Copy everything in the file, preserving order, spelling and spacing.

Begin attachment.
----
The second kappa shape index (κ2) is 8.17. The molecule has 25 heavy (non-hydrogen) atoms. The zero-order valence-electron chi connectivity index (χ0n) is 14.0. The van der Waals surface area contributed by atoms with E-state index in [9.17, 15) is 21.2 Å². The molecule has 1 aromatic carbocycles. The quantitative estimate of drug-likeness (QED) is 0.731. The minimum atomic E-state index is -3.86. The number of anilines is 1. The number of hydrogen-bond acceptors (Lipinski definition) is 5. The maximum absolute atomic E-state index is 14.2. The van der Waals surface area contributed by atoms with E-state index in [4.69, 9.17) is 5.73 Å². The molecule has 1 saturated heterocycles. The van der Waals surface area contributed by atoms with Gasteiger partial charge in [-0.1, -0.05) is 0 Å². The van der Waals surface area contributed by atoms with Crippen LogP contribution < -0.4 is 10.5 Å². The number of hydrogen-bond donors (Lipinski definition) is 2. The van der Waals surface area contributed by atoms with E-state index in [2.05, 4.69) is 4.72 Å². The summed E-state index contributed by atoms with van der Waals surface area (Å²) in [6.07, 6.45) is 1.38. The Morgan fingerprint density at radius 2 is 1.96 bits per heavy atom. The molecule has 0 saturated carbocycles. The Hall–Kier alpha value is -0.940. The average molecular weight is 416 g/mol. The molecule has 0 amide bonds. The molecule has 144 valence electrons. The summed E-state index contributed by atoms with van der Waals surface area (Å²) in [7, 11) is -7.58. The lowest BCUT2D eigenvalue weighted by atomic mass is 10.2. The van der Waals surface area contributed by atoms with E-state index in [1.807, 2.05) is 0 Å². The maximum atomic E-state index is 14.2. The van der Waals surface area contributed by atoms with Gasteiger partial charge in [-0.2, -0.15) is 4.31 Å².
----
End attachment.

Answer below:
The second kappa shape index (κ2) is 8.17. The molecule has 25 heavy (non-hydrogen) atoms. The zero-order valence-electron chi connectivity index (χ0n) is 14.0. The van der Waals surface area contributed by atoms with E-state index in [9.17, 15) is 21.2 Å². The molecule has 1 aromatic carbocycles. The quantitative estimate of drug-likeness (QED) is 0.731. The minimum atomic E-state index is -3.86. The number of anilines is 1. The number of hydrogen-bond acceptors (Lipinski definition) is 5. The maximum absolute atomic E-state index is 14.2. The van der Waals surface area contributed by atoms with E-state index in [4.69, 9.17) is 5.73 Å². The molecule has 1 saturated heterocycles. The van der Waals surface area contributed by atoms with Gasteiger partial charge in [-0.1, -0.05) is 0 Å². The van der Waals surface area contributed by atoms with Crippen LogP contribution < -0.4 is 10.5 Å². The number of hydrogen-bond donors (Lipinski definition) is 2. The van der Waals surface area contributed by atoms with E-state index in [2.05, 4.69) is 4.72 Å². The summed E-state index contributed by atoms with van der Waals surface area (Å²) in [6.07, 6.45) is 1.38. The Morgan fingerprint density at radius 2 is 1.96 bits per heavy atom. The molecule has 0 saturated carbocycles. The Hall–Kier alpha value is -0.940. The average molecular weight is 416 g/mol. The molecule has 0 amide bonds. The molecule has 144 valence electrons. The summed E-state index contributed by atoms with van der Waals surface area (Å²) in [7, 11) is -7.58. The lowest BCUT2D eigenvalue weighted by atomic mass is 10.2. The van der Waals surface area contributed by atoms with E-state index in [1.807, 2.05) is 0 Å². The maximum atomic E-state index is 14.2. The van der Waals surface area contributed by atoms with Gasteiger partial charge in [-0.2, -0.15) is 4.31 Å².